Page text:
". . . if we accept the social structures of capitalism, we are indeed left with the limited choices that undermine meaningful human agency. . ."
"The central Marxist critique of capitalism is located on the terrain of human capacities. Capitalism is unjust and undemocratic not because of this or that imperfection in relation to ideal conceptions of equality or freedom. We reject capitalism because at its core it involves the control by some of the time, creativity, and potential of others. And the narrowness of the market discipline capitalism imposes as part of that drive to constant accumulation frustrates humanity’s capacity for social liberation."
". . . have confirmed that the soul-destroying world that capitalism more and more offers us is a fundamental barrier to human development. . ."
- Sam Gindin, Art in the Age of Fatalism
Sam Gindin thinks that assimilating leftist activist ideas in art can break the pervasive fatalism that characterizes our era to achieve social change. He describes this idea as "radical art," and this can be done in two ways. First, "artists have to step beyond their studios and workplaces to act in the world as directly political people." Second, artists "must assimilate a critique of capitalism's impact on human possibilities," which to my mind, means the failures and excesses of capitalism.
By fatalism, he is careful to distinguish it from passivity. Alternative vision is articulated and actions are taken, but there is a pervasive belief that the way to achieve the goal can never be found. He observed this fatalism represented in social democracy disempowered by the logic of capitalism and remains satisfied with its anemic neo-liberalism. Another brand of this fatalism is coming from a new generation whose vision is contrary to social democracy, but characterized with acceptance of the existing system.
For sure, the writer likes the vision of progress found in capitalism, but rejects it as a method. He sees both imperialism and capitalism as working together. He laments that despite of obvious evidence of the failure of capitalism, its power did not diminish, but strengthened instead.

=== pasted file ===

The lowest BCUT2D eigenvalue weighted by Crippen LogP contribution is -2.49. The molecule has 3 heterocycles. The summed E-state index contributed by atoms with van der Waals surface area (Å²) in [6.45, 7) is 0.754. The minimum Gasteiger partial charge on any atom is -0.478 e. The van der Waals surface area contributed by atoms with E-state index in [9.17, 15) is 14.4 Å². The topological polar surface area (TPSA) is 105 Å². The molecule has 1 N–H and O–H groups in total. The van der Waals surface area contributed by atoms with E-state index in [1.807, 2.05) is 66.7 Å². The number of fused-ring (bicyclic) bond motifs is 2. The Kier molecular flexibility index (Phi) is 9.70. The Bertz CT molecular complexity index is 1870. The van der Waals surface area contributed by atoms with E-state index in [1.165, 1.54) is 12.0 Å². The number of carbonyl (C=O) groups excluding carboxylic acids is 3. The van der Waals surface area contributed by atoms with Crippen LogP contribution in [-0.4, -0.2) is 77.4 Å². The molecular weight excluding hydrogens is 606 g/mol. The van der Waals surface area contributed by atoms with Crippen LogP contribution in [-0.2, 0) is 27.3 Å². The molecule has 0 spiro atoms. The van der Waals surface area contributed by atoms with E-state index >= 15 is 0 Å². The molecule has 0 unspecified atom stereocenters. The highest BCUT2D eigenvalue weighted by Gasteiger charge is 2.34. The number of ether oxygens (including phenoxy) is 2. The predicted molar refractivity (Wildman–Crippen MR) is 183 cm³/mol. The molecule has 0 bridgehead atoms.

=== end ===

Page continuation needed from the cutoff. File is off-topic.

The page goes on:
So in his vision of seeing the emergence of activist artists, he wants that the energy and talents of this new breed of artists will focus in destroying capitalism. He shares conviction with Brecht that to allow the continuation of capitalism is to "undermine meaningful human agency." He agrees with Marxism that "capitalism is unjust and undemocratic," a barrier to social liberation, "soul-destroying," and manipulative of "time, creativity, and potential of others."
It is obvious that the above proposal springs from a Marxist's analysis of an "imperialist-capitalist" system, which Sam Gindin describes as the ruling ideology. Contrary to Gidin's idea, I see his article as a typical example of mainstream analysis, and by mainstream, I mean socialism, which is the very climate that we are in at present.
From the point of view of Austrian economics, capitalism is not the ruling system these days; it is actually, socialism. The writer fails to distinguish free market capitalism from corporatism or crony capitalism. If he is attacking the latter, I think he is accurate.
In Planned Chaos, Ludwig von Mises distinguished between two types of socialism. These are the Russian or the communist version (which Gindin advocates) and the German version during Hitler's time, which is more appropriate to describe as interventionism. So instead of seeing Marxism as the champion to dismantle capitalism, what Gindin actually describes is a conflict between two forms of socialism using capitalism as a disguise. Government interventionism is the reigning political and economic policy these days that Gindin wrongly described as capitalism. It is this German kind of socialism that he wants to be replaced with the Russian kind of socialism in its progressive form.